On January 18th, many businesses and schools will be closed in observance of Martin Luther King Jr. Day. Given the past year that we just experienced, it’s more important than ever to teach your child about this holiday.
Here are some basic facts and resources available to help you teach your child about the significance of Martin Luther King Day.
Who is Martin Luther King Jr.?
Martin Luther King Jr. was born in Atlanta, Georgia, on January 15, 1929, and he made it his life's work to bring compassion, fairness and racial equality to all throughout the 1950s and 1960s. He fought against segregation in the South, through nonviolent marches and peaceful protests.
What are his most notable achievements?
- Montgomery Bus Boycott: This fight ultimately led the U.S. Supreme Court to rule that racial segregation in public transportation was unconstitutional.
- March on Washington: Over 200,000 people joined King in the March on Washington in 1963, where he gave his famous “I have a dream” speech. This culminated in the passing of the Civil Rights Act of 1964 that abolished discrimination based on race, color, religion, sex or nationality.
- Birmingham Campaign: These were a number of protests led by MLK, with the goal of ending Jim Crow Laws, which enforced racial segregation in public places. While it was a struggle, King was successful in breaking down segregation barriers in businesses, restaurants and other public establishments within Birmingham.
- Nobel Peace Prize: In 1964 Martin Luther King Jr. was awarded the Nobel peace prize for all of his efforts.
What is Martin Luther King Jr. Day?
President Reagan signed into law in November 1983, that Martin Luther King Jr. Day was to be a national holiday that falls around the same time as Kings birthday on the 3rd Monday of January every year.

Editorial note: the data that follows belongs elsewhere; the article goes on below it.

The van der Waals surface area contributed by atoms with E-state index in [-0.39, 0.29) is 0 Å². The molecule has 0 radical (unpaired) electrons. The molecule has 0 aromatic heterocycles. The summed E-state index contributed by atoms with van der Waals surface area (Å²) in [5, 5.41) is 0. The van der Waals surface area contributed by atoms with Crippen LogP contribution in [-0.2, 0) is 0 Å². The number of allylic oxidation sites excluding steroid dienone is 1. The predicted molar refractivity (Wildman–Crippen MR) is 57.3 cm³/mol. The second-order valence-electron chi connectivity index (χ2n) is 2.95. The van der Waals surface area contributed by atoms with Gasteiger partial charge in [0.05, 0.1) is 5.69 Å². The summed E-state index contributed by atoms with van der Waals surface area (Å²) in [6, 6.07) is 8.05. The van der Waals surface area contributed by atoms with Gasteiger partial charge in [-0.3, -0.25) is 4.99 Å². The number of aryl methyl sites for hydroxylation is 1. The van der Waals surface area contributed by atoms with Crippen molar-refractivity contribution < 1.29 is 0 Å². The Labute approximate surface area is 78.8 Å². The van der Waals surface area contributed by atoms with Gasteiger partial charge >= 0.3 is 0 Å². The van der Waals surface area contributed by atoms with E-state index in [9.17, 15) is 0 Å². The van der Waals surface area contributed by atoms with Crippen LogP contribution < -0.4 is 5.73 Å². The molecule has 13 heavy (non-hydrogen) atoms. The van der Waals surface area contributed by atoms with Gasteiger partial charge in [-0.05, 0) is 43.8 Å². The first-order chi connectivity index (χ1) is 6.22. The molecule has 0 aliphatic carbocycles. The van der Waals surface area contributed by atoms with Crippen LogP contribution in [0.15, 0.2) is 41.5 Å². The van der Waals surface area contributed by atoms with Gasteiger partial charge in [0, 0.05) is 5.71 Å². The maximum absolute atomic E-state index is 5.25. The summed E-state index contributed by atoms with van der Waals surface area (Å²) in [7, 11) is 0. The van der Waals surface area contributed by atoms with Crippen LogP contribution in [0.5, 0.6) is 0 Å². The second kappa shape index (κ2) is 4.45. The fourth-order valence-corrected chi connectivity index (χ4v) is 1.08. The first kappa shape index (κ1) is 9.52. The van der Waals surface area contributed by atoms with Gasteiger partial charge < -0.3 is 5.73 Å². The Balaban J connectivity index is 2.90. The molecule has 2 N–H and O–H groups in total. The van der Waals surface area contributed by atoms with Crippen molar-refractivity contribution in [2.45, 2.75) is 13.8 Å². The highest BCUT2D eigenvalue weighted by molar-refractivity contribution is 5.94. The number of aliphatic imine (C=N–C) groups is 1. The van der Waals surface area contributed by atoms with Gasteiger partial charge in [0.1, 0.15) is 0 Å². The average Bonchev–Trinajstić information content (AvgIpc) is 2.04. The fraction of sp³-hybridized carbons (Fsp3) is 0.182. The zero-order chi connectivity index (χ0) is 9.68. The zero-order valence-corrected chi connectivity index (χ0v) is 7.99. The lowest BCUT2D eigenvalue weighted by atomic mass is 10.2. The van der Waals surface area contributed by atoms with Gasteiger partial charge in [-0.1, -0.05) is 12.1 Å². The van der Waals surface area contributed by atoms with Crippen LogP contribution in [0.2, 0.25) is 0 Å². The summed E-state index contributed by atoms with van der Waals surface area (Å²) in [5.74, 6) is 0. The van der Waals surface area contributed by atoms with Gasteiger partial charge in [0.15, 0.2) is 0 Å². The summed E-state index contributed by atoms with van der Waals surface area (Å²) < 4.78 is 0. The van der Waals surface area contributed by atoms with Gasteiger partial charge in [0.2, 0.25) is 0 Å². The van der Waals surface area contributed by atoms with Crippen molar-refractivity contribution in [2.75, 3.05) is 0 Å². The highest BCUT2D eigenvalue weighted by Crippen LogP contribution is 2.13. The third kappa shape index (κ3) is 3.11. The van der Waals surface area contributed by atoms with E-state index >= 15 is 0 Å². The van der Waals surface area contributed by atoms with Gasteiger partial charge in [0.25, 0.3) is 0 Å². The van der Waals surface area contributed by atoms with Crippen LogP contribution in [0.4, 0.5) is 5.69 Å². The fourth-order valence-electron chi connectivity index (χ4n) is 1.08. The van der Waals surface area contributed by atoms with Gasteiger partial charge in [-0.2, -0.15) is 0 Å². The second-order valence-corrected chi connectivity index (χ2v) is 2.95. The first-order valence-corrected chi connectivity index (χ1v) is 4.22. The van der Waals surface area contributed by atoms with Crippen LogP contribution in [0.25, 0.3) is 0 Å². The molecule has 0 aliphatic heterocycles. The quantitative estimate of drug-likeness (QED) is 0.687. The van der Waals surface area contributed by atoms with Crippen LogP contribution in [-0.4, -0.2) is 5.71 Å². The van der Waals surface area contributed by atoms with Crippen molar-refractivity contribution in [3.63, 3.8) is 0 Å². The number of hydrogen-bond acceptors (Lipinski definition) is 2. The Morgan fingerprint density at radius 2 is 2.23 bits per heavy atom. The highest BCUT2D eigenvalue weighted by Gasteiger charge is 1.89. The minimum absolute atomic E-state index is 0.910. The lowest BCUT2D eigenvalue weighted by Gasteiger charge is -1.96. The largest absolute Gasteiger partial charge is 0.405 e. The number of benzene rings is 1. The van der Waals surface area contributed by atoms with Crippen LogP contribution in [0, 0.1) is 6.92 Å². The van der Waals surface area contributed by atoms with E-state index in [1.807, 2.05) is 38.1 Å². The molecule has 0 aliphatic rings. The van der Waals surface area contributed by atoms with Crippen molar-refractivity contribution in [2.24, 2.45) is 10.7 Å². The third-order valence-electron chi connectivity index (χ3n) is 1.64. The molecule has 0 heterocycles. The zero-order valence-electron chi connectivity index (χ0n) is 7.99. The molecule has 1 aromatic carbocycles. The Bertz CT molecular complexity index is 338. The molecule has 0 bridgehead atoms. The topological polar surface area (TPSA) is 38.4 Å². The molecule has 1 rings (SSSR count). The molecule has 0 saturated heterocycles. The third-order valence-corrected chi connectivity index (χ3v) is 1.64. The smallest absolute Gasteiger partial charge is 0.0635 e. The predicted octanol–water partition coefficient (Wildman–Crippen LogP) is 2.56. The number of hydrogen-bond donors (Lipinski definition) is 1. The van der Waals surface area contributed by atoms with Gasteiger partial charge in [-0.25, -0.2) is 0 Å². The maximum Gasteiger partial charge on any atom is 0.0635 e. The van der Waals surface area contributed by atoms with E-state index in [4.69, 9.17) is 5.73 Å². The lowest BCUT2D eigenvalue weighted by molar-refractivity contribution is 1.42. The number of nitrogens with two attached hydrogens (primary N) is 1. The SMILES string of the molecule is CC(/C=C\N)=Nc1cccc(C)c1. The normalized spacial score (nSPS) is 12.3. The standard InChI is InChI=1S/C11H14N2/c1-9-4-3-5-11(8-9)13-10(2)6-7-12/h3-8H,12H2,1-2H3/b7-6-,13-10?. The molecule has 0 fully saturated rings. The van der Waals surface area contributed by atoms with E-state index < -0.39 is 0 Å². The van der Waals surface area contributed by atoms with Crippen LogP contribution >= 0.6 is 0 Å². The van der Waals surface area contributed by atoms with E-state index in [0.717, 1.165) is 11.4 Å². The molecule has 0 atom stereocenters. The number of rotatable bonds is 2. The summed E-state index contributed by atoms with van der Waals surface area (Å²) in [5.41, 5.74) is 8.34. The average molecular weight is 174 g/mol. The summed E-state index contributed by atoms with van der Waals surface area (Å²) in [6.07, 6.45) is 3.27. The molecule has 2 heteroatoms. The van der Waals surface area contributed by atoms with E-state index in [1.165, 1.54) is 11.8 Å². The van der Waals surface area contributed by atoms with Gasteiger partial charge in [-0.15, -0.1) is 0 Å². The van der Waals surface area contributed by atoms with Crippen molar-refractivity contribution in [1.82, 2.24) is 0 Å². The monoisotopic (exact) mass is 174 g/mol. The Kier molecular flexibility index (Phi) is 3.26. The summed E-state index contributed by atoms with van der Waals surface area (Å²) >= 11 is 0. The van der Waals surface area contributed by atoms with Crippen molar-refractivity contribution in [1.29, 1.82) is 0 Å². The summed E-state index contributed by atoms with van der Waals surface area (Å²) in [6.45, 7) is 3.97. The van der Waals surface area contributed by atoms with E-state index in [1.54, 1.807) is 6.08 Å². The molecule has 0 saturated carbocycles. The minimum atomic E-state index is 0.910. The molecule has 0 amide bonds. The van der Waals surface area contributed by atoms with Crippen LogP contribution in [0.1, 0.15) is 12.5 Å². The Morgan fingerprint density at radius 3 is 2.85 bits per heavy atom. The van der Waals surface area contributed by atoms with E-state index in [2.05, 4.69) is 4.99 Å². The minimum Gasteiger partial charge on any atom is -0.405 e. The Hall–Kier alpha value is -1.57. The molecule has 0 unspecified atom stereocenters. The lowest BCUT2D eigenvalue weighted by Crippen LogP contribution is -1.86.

Ways to teach children about MLK
Here are a couple of ways you can teach your younger child about Martin Luther King Jr.
- Read books about Martin Luther King Jr.: Start with books, like “My Brother Martin” by Christine King Farris or "I Am Brave: A Little Book about Martin Luther King, Jr." by Brad Meltzer, that are for children as young as 2 years old. Another great resource is the Scholastic MLK picture book roundup, and their list of MLK books for early readers or their MLK books for ages 10 and up.
- Watch a film on MLK: “Selma” and “I’m not your Negro” are two good films to watch, however make sure to check film ratings and reviews to ensure they're appropriate for your child.
- Discuss Dreams: Drawing inspiration from King’s “I have a dream” speech, ask your child about their hopes and dreams. Discuss how they can make an impact on the world. Have them write them down and hang them somewhere in your home so they serve as inspiration throughout the year.
- Volunteer: Show the importance of helping others and donating your time and effort, by volunteering. Go to NationalService.gov to find a volunteering opportunity appropriate for your child's age.
- Art projects: Have children draw around their hands on paper and cut them out. Overlap each hand to form a circle and glue them down to a sheet of paper to show that no matter how different we look on the outside, we are all the same on the inside. This project helps show unity and respect.
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